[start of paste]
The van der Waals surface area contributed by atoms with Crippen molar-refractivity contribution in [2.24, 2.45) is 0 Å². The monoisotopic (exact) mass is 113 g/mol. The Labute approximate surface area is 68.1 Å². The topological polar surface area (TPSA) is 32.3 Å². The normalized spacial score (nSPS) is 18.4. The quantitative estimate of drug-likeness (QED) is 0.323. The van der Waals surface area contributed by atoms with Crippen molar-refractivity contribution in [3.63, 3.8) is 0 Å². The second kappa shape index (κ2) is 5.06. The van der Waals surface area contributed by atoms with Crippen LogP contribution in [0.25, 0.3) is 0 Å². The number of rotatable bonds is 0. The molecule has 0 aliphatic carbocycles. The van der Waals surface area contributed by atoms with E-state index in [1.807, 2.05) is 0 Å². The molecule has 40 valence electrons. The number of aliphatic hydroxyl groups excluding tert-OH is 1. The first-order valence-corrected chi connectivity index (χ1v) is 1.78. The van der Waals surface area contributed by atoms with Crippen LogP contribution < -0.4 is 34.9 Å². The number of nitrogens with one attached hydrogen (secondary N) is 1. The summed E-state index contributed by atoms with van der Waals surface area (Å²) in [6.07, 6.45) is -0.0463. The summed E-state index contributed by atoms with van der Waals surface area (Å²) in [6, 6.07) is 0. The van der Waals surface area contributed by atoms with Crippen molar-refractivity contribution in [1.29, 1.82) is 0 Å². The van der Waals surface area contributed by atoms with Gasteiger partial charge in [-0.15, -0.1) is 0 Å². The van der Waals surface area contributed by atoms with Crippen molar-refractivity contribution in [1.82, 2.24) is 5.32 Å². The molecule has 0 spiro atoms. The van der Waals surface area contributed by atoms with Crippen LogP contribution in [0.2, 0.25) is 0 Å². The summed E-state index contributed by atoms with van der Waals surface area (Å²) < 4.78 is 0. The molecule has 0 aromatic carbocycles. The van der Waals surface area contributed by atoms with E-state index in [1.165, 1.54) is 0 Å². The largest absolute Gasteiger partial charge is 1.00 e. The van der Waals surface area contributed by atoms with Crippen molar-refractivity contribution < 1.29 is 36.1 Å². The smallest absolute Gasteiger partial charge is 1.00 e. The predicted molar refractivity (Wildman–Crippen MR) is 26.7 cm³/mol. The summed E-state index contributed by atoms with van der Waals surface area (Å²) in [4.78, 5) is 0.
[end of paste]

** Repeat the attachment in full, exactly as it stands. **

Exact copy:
The van der Waals surface area contributed by atoms with Crippen molar-refractivity contribution in [2.24, 2.45) is 0 Å². The monoisotopic (exact) mass is 113 g/mol. The Labute approximate surface area is 68.1 Å². The topological polar surface area (TPSA) is 32.3 Å². The normalized spacial score (nSPS) is 18.4. The quantitative estimate of drug-likeness (QED) is 0.323. The van der Waals surface area contributed by atoms with Crippen molar-refractivity contribution in [3.63, 3.8) is 0 Å². The second kappa shape index (κ2) is 5.06. The van der Waals surface area contributed by atoms with Crippen LogP contribution in [0.25, 0.3) is 0 Å². The number of rotatable bonds is 0. The molecule has 0 aliphatic carbocycles. The van der Waals surface area contributed by atoms with E-state index in [1.807, 2.05) is 0 Å². The molecule has 40 valence electrons. The number of aliphatic hydroxyl groups excluding tert-OH is 1. The first-order valence-corrected chi connectivity index (χ1v) is 1.78. The van der Waals surface area contributed by atoms with Crippen LogP contribution < -0.4 is 34.9 Å². The number of nitrogens with one attached hydrogen (secondary N) is 1. The summed E-state index contributed by atoms with van der Waals surface area (Å²) in [6.07, 6.45) is -0.0463. The summed E-state index contributed by atoms with van der Waals surface area (Å²) in [6, 6.07) is 0. The van der Waals surface area contributed by atoms with Crippen molar-refractivity contribution in [1.29, 1.82) is 0 Å². The van der Waals surface area contributed by atoms with Gasteiger partial charge in [-0.15, -0.1) is 0 Å². The van der Waals surface area contributed by atoms with Crippen molar-refractivity contribution in [1.82, 2.24) is 5.32 Å². The molecule has 0 spiro atoms. The van der Waals surface area contributed by atoms with Crippen LogP contribution in [0.2, 0.25) is 0 Å². The summed E-state index contributed by atoms with van der Waals surface area (Å²) < 4.78 is 0. The molecule has 0 aromatic carbocycles. The van der Waals surface area contributed by atoms with E-state index in [1.165, 1.54) is 0 Å². The largest absolute Gasteiger partial charge is 1.00 e. The van der Waals surface area contributed by atoms with Crippen molar-refractivity contribution < 1.29 is 36.1 Å². The smallest absolute Gasteiger partial charge is 1.00 e. The predicted molar refractivity (Wildman–Crippen MR) is 26.7 cm³/mol. The summed E-state index contributed by atoms with van der Waals surface area (Å²) in [4.78, 5) is 0.